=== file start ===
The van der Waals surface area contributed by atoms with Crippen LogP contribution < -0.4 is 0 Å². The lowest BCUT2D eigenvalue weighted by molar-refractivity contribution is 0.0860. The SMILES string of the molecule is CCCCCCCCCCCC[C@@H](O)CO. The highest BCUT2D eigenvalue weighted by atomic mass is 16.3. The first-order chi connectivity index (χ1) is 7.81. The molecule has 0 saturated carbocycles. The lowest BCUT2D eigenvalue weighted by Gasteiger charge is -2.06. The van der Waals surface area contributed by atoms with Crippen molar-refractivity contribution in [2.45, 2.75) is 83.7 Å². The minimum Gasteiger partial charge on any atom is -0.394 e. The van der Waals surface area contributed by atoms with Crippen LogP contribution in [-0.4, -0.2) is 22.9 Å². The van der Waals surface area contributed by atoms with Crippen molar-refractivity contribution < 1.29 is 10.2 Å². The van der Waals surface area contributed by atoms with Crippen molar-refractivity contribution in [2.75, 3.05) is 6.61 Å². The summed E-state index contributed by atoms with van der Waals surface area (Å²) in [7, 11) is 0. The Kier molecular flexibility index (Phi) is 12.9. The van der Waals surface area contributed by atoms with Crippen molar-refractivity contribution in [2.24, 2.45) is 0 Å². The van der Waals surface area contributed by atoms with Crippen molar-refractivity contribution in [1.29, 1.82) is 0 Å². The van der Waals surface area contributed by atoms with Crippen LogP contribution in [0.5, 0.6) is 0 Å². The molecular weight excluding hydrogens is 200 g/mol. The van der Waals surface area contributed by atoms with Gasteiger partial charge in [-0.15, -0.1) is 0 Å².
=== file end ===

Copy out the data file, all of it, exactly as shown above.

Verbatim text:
The van der Waals surface area contributed by atoms with Crippen LogP contribution < -0.4 is 0 Å². The lowest BCUT2D eigenvalue weighted by molar-refractivity contribution is 0.0860. The SMILES string of the molecule is CCCCCCCCCCCC[C@@H](O)CO. The highest BCUT2D eigenvalue weighted by atomic mass is 16.3. The first-order chi connectivity index (χ1) is 7.81. The molecule has 0 saturated carbocycles. The lowest BCUT2D eigenvalue weighted by Gasteiger charge is -2.06. The van der Waals surface area contributed by atoms with Crippen molar-refractivity contribution in [2.45, 2.75) is 83.7 Å². The minimum Gasteiger partial charge on any atom is -0.394 e. The van der Waals surface area contributed by atoms with Crippen LogP contribution in [-0.4, -0.2) is 22.9 Å². The van der Waals surface area contributed by atoms with Crippen molar-refractivity contribution < 1.29 is 10.2 Å². The van der Waals surface area contributed by atoms with Crippen molar-refractivity contribution in [2.75, 3.05) is 6.61 Å². The summed E-state index contributed by atoms with van der Waals surface area (Å²) in [7, 11) is 0. The Kier molecular flexibility index (Phi) is 12.9. The van der Waals surface area contributed by atoms with Crippen molar-refractivity contribution in [2.24, 2.45) is 0 Å². The van der Waals surface area contributed by atoms with Crippen molar-refractivity contribution in [1.29, 1.82) is 0 Å². The van der Waals surface area contributed by atoms with Crippen LogP contribution in [0.5, 0.6) is 0 Å². The molecular weight excluding hydrogens is 200 g/mol. The van der Waals surface area contributed by atoms with Gasteiger partial charge in [-0.15, -0.1) is 0 Å².